Three Figures of Contingency


Why has the concept of contingency taken on a marked importance both in contemporary philosophy and in contemporary art practice? And if this simultaneity derives from parallel problems met with in the two different fields, what are their common roots?

At its simplest ‘contingency’ refers to the attempt to think events that take place but need not take place: events that could be, or could have been, otherwise. Why does such an apparently simple concept lead us into a rich new vein of speculative thought?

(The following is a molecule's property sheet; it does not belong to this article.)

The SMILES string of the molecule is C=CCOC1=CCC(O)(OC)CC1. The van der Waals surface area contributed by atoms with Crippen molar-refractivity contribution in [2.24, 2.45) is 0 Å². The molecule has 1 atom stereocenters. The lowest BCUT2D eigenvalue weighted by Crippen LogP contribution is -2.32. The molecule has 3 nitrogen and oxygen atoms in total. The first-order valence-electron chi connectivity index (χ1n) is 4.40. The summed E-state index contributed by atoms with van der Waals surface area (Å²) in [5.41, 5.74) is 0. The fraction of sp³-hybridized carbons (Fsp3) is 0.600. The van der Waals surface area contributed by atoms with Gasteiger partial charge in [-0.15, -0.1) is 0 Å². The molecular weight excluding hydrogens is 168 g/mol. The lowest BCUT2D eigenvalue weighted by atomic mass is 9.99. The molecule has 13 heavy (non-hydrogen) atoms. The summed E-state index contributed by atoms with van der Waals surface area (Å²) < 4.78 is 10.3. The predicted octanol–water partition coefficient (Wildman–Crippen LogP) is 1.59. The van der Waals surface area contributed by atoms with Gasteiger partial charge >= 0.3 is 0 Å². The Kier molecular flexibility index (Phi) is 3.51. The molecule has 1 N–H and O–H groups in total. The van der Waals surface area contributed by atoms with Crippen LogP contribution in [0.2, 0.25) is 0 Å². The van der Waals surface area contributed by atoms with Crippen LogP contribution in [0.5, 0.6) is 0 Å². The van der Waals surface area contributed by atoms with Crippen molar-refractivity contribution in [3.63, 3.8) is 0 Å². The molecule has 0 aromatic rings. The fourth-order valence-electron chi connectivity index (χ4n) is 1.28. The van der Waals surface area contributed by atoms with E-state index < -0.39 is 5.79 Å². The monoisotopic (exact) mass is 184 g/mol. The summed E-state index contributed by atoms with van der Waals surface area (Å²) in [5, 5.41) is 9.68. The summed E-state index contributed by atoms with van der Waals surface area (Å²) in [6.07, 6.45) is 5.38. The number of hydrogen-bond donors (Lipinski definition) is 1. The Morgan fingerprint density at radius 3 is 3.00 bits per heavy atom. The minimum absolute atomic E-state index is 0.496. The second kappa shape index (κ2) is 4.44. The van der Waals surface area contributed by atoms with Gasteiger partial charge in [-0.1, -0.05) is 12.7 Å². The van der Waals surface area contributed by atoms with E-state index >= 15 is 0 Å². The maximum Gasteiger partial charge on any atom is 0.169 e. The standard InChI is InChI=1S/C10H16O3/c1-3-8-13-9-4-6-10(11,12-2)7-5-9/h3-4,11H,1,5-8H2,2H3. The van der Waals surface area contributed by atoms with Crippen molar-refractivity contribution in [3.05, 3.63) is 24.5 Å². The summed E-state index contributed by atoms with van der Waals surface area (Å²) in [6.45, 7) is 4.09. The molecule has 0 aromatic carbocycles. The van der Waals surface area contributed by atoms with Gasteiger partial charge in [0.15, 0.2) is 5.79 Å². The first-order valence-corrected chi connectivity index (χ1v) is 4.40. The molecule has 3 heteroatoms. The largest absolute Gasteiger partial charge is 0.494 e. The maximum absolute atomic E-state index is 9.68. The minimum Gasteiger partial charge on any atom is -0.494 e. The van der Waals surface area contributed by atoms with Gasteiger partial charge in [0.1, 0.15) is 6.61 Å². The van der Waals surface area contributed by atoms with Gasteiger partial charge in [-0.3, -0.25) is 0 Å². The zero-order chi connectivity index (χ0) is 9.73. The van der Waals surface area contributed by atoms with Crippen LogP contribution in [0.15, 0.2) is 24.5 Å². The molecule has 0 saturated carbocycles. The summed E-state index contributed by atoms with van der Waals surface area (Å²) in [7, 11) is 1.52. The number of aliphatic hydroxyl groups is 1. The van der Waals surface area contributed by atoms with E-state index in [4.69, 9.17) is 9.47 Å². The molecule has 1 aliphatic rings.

Contingency implies a particular relation to thought: contingency, real contingency, is that which thinking can grasp only as event, not as proceeding from a rational necessity—as having been in some sense, ‘already written’ and thus in principle, if not in actuality, predictable…